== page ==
Mathieson 2015 (http://www.ancestraljourneys.org/bibliography.shtml#Mathieson2015)


Fikirtepe
Turkey
Menteşe [I0723/T1, M229 / UH]
M
6400-500 BC
G2a2a
PF3165, PF3166, PF3175, PF3184
X2m2
Mathieson 2015 (http://www.ancestraljourneys.org/bibliography.shtml#Mathieson2015)


Fikirtepe
Turkey
Menteşe [I0724/T2 / UP]
M
6400-500 BC
I
CTS6231
K1a4
Mathieson 2015 (http://www.ancestraljourneys.org/bibliography.shtml#Mathieson2015)


Fikirtepe
Turkey
Menteşe [I0726/M15, M15.2, M15.2 / UF]
F
6400-500 BC




H or H5-C16192T
Mathieson 2015 (http://www.ancestraljourneys.org/bibliography.shtml#Mathieson2015)


Fikirtepe
Turkey
Menteşe [I0727/M24 / UA JK 16]
M
6400-500 BC
G
CTS11294
K1a2
Mathieson 2015 (http://www.ancestraljourneys.org/bibliography.shtml#Mathieson2015)


Fikirtepe
Turkey
Menteşe [I0725/T4 / SSK15]
F
6400-500 BC




N1a1a1a
Mathieson 2015 (http://www.ancestraljourneys.org/bibliography.shtml#Mathieson2015)




Turkey
Barcın [Bar31]
M
6419–6238 BC
G2a2b > genetiker G2a2b-L30*


X2m
Hofmanová 2015 (http://www.ancestraljourneys.org/bibliography.shtml#Hofmanova2015)




Turkey
Barcın [Bar8]
F
6212–6030 BC




K1a2
Hofmanová 2015 (http://www.ancestraljourneys.org/bibliography.shtml#Hofmanova2015)















Turkey
Kumtepe [Kum6]


6,700 BP




H2a
Omrak 2016 (http://www.ancestraljourneys.org/bibliography.shtml#Omrak2016)


Chalcolithic
Turkey
Barcın Höyük [I1584 / M10-111]
F
3943-3708 calBCE (5016±31 BP)




K1a17
Lazaridis 2016 (http://www.ancestraljourneys.org/bibliography.shtml#Lazaridis2016)




Kumtepe was founded only 6.8 ka, it has nothing to do with neolithic Barcin/Mentese

We need Vinca genomes.

Cato
08-08-16, 16:40
Further, genetic affinities between later Anatolian farmers and fourth to third millennium BC Chalcolithic south Europeans suggest an additional wave of Anatolian migrants, after the initial Neolithic spread but before the Yamnaya-related migrations.



In Italy this is confirmed by archaeology. Copper age italian cultures before the bell beaker had strong anatolian influences: laterza, gaudo, rinaldone etc.

Angela
08-08-16, 18:14
@Bicicleur,

Could you explain your thinking about this in more detail?


Bicicleur:http://journals.plos.org/plosone/art...l.pone.0099845 (http://journals.plos.org/plosone/article?id=10.1371/journal.pone.0099845)
http://journals.plos.org/plosone/art...e.0099845.g001 (http://journals.plos.org/plosone/article/figure/image?size=inline&id=info:doi/10.1371/journal.pone.0099845.g001)

well, I think this study is wrong, now that I see the new genetic evidence


That early wave went to Cyprus as well as to Sesklo and Crete, yes?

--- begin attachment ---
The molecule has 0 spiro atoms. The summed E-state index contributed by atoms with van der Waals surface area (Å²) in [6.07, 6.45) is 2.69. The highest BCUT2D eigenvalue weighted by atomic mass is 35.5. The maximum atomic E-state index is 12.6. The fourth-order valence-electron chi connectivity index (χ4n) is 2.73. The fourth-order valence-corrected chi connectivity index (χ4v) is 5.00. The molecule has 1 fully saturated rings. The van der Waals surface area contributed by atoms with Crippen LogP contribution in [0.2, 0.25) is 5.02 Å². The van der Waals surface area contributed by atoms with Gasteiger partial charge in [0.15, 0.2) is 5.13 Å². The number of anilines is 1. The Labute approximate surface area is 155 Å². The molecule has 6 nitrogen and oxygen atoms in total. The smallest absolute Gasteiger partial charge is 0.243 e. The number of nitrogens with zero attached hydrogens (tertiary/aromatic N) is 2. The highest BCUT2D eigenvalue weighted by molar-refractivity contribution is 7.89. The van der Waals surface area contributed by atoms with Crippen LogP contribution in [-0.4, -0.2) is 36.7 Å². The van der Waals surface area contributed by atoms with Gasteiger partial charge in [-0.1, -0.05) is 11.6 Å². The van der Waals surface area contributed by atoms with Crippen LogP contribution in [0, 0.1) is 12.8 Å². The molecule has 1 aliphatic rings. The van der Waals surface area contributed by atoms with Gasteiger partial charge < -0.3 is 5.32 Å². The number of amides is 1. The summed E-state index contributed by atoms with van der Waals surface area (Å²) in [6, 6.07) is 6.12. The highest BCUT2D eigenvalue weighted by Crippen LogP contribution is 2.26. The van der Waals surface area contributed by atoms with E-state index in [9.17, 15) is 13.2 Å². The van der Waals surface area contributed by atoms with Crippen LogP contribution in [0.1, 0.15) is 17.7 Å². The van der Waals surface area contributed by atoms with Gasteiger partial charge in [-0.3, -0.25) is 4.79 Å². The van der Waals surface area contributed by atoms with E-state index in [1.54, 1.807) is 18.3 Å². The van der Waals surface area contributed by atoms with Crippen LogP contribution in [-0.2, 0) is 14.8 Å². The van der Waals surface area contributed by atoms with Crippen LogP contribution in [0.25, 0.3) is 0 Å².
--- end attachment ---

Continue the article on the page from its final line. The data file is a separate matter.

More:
I wish we had the yDna from the Turkey Chalcolithic.


Also, in case someone hasn't seen it...

"Gedmatch IDs:

M311970 Bon002 Boncuklu, Central Anatolia 8279-7977 calBCE (10289-9987 BP)

M380264 Rev5 Revenia, Central Greece 6438–6264 BCE (8448-8274 BP)
M072869 Bar31 Barcin, Northwest Anatolia 6419-6238 BCE (8429-8248 ybp)
M822045 Klei10 Kleitos, Central Greece 4230–3995 BCE (6240-6005 ybp)

M197341 WC1 Wezmeh Cave, Central Zagros Iran 7455-7082 BCE (9465-9092 ybp)

Bon002 had an unexpected eye color:
Bon002 M311970 eye color prediction (http://www.open-genomes.org/genomes/Kilinc%20(2016)/Bon002/Bon002%20M311970%20eye%20color.jpg)

Try comparing the IBD of Bon004 at 100 SNPs and 1 cM with the others, and especially with:
M677694 Satsurblia
M603839 Kotias
M115616 I0867 Levantine PPNB
F999937 NE1 Starcevo
F999916 Stuttgart LBK"

I wouldn't take some of these calculator results as gospel, particularly the ones from Eurogenes that are always going to show inflated eastern and sometimes northern European.

bicicleur
08-08-16, 19:23
@Bicicleur,

Could you explain your thinking about this in more detail?



Although domestic sheep and goats appear first in central Turkey by the mid eighth millennium cal BC, domestic cattle appear a millennium later and domestic pigs are never incorporated into Neolithic economies in this region [76] (http://journals.plos.org/plosone/article?id=10.1371/journal.pone.0099845#pone.0099845-Arbuckle8). The combination of domestic caprines, cattle and pigs occurs for the first time in Turkey, outside of the SE, in the early seventh millennium cal BC, where all four livestock species are evident in the Izmir region at Ulucak VI and then slightly later in SW Turkey at Bademağacı ENI, and in southern Turkey at Yumuktepe [102] (http://journals.plos.org/plosone/article?id=10.1371/journal.pone.0099845#pone.0099845-Buitenhuis2) (Fig. 1 (http://journals.plos.org/plosone/article?id=10.1371/journal.pone.0099845#pone-0099845-g001)). Since a completely autochthonous domestication event in western Turkey is unlikely, this pattern suggests a rapid westward movement of domestic animals across southern Turkey [4] (http://journals.plos.org/plosone/article?id=10.1371/journal.pone.0099845#pone.0099845-ilingirolu1). The geography and timing of this early expansion suggest it may have followed a coastal route, either by land or by sea [20] (http://journals.plos.org/plosone/article?id=10.1371/journal.pone.0099845#pone.0099845-Vigne2), although the initial phases of this process in southern Turkey are currently poorly documented [40] (http://journals.plos.org/plosone/article?id=10.1371/journal.pone.0099845#pone.0099845-ilingirolu3),[103] (http://journals.plos.org/plosone/article?id=10.1371/journal.pone.0099845#pone.0099845-Ottoni1). However, the absence of domestic cattle and pigs in central Turkey at this time suggests that this region was not directly involved in the earliest spread of domestic livestock either to the Lakes region or western Turkey and reaffirms the distinctive nature of the Central Anatolian Neolithic tradition [104] (http://journals.plos.org/plosone/article?id=10.1371/journal.pone.0099845#pone.0099845-Schoop1)–[106] (http://journals.plos.org/plosone/article?id=10.1371/journal.pone.0099845#pone.0099845-Grard1).

Barcin and Mentese Y-DNA dated 6500-6200 BC are in majority G2a2.
G2a2 are nowhere found in meso- or neolithic SW Asia except in this study about central Anatolia (3 out of 4 are G2a2 and 1 is C1a2 which is found in Barcin too).